SHU to Present Reimagined Rural Health Care Photo Exhibit

Yvonne Johnson was diagnosed with breast cancer. Here, she waits for treatment at Chemo Center. She had to travel to Little Rock for her surgery, a two and a half hour ride each way for the family. Photo by Richard C. Falco for Vision Project

News Story: February 19, 2015

Sacred Heart University will present a new multimedia show titled “Crossroads: Rural Health Care in America” at its Art & Design Gallery in February. The show, created by SHU’s Art & Design Department, will feature an exhibition of photographs and editorial work by SHU Professor Richard Falco and the screening of a related documentary film, directed by Falco with Joe Alicastro, coordinator of news & broadcasting for SHU’s master’s in communication (MACOMM) program. The exhibit will also feature large-scale text graphics designed by SHU Professor Jonathan Walker that will surround the photography and act almost as a “second voice” to guide viewers. The exhibit will open on Wednesday, February 25, with a reception from 4 to 7 p.m.

Walker, associate professor and chair of SHU’s Art & Design Department, says he was excited to have the Art & Design Gallery host the show and collaborate in an equally creative role with Falco and Vision Project. “The graphic design elements we will feature explore how environmental graphics in a gallery can be an equal partner to the work that is contained within the gallery space,” he says.

The exhibition follows the doctors, nurses, community organizers and patients who are part of an innovative and well-planned health-care network in the Mississippi Delta. As to the documentary, it shows in vivid detail that there are communities in this country that refuse to give up. Instead of focusing on the hopelessness of their situation, those communities have chosen to focus on a solution.

“Health care is one of the paramount concerns of our times,” says Falco, who is coordinator of multimedia journalism and MACOMM at SHU, as well as the president of Vision Project, which produces documentary material and educational programs that encourage understanding and awareness about a broad range of social issues. “Providing all Americans with access to quality health care is one of the most complicated social policy issues faced by our nation. At its best, modern medicine can extend and substantially improve quality of life. The unfortunate truth is not all Americans have access to basic care. In the United States, the divide is not just between rich and poor or the insured and uninsured. It is also about where you live – in an urban or rural area.”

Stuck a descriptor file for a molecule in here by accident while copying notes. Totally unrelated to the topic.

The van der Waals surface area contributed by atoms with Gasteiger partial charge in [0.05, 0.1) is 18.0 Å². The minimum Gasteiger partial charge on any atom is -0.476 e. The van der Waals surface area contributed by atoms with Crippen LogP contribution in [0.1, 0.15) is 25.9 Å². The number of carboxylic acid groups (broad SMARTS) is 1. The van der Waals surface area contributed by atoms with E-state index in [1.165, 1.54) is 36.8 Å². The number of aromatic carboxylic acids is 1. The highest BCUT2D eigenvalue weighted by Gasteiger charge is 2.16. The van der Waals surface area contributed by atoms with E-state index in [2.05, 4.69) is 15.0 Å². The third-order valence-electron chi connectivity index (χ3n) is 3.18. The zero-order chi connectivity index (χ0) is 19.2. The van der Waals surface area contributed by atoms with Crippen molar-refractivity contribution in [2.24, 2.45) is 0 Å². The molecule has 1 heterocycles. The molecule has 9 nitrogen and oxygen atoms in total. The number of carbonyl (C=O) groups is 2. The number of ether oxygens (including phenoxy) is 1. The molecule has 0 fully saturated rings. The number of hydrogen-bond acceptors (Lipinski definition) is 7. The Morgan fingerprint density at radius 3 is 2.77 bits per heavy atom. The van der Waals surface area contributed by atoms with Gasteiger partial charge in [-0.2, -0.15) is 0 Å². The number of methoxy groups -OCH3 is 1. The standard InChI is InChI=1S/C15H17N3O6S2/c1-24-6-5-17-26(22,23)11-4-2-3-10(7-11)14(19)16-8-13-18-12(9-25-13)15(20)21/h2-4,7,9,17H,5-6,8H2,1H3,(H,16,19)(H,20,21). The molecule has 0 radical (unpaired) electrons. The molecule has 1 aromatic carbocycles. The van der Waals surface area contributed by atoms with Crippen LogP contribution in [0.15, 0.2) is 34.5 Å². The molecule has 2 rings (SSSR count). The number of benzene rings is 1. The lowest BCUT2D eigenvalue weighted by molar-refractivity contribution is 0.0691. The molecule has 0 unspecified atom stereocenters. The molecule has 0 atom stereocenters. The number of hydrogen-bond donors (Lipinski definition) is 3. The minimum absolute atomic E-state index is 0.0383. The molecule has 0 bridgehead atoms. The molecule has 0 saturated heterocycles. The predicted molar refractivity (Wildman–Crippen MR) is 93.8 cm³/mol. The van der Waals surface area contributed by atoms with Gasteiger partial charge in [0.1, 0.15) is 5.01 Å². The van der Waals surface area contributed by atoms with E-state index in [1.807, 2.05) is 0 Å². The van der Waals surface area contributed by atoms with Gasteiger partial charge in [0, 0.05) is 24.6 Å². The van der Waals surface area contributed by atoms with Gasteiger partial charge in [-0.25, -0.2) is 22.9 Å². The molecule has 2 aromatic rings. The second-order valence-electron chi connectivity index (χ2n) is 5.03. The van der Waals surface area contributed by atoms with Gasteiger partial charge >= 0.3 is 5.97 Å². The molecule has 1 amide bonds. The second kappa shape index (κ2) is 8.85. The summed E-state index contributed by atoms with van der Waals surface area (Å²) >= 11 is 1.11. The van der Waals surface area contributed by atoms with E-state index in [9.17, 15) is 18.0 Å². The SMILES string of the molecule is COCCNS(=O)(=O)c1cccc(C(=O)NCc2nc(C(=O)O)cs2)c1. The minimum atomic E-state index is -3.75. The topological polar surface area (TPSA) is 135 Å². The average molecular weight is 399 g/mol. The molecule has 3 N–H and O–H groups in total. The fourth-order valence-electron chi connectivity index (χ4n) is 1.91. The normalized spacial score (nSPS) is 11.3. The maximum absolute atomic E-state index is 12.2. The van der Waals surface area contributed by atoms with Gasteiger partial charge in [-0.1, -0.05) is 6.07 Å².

Walker and Falco, along with the College of Health Professions, plan to offer associated programs that align with the exhibition, including public forums that invite health-care professionals, community leaders and organizers, students, policy makers, educators and the general public to participate and discuss the issues. Additional screenings and forums are also in the works. Speaking for the Art & Design Gallery, Walker sees the ongoing collaborations with Falco and Vision Project to be an extremely valuable component of the mission of the Gallery to be a source for the creation of original and important visual communication with the community.

The Crossroads exhibition first opened in Little Rock, Ark., at the Butler Center Institute, with a film screening and forum at former President Clinton’s School for Public Service and Library.